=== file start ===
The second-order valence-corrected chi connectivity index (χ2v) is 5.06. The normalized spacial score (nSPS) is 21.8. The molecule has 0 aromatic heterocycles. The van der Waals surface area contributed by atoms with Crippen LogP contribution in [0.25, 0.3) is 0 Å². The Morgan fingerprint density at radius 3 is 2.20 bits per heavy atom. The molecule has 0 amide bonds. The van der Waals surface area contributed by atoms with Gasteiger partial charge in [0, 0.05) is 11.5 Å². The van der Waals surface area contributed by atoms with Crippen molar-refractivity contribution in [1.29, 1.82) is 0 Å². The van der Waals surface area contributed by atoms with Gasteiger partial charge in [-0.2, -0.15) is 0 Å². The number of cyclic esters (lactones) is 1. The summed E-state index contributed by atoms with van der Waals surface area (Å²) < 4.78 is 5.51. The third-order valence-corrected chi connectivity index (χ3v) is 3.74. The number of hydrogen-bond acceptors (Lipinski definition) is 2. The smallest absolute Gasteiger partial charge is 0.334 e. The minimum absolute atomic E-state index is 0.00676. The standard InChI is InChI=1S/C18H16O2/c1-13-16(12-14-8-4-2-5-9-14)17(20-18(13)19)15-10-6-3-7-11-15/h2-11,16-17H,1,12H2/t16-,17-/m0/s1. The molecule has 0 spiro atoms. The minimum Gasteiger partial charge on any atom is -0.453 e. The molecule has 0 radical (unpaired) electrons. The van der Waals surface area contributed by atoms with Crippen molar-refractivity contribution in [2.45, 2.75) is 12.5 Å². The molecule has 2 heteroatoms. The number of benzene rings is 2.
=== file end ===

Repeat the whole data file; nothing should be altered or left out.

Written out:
The second-order valence-corrected chi connectivity index (χ2v) is 5.06. The normalized spacial score (nSPS) is 21.8. The molecule has 0 aromatic heterocycles. The van der Waals surface area contributed by atoms with Crippen LogP contribution in [0.25, 0.3) is 0 Å². The Morgan fingerprint density at radius 3 is 2.20 bits per heavy atom. The molecule has 0 amide bonds. The van der Waals surface area contributed by atoms with Gasteiger partial charge in [0, 0.05) is 11.5 Å². The van der Waals surface area contributed by atoms with Crippen molar-refractivity contribution in [1.29, 1.82) is 0 Å². The van der Waals surface area contributed by atoms with Gasteiger partial charge in [-0.2, -0.15) is 0 Å². The number of cyclic esters (lactones) is 1. The summed E-state index contributed by atoms with van der Waals surface area (Å²) < 4.78 is 5.51. The third-order valence-corrected chi connectivity index (χ3v) is 3.74. The number of hydrogen-bond acceptors (Lipinski definition) is 2. The smallest absolute Gasteiger partial charge is 0.334 e. The minimum absolute atomic E-state index is 0.00676. The standard InChI is InChI=1S/C18H16O2/c1-13-16(12-14-8-4-2-5-9-14)17(20-18(13)19)15-10-6-3-7-11-15/h2-11,16-17H,1,12H2/t16-,17-/m0/s1. The molecule has 0 spiro atoms. The minimum Gasteiger partial charge on any atom is -0.453 e. The molecule has 0 radical (unpaired) electrons. The van der Waals surface area contributed by atoms with Crippen molar-refractivity contribution in [2.45, 2.75) is 12.5 Å². The molecule has 2 heteroatoms. The number of benzene rings is 2.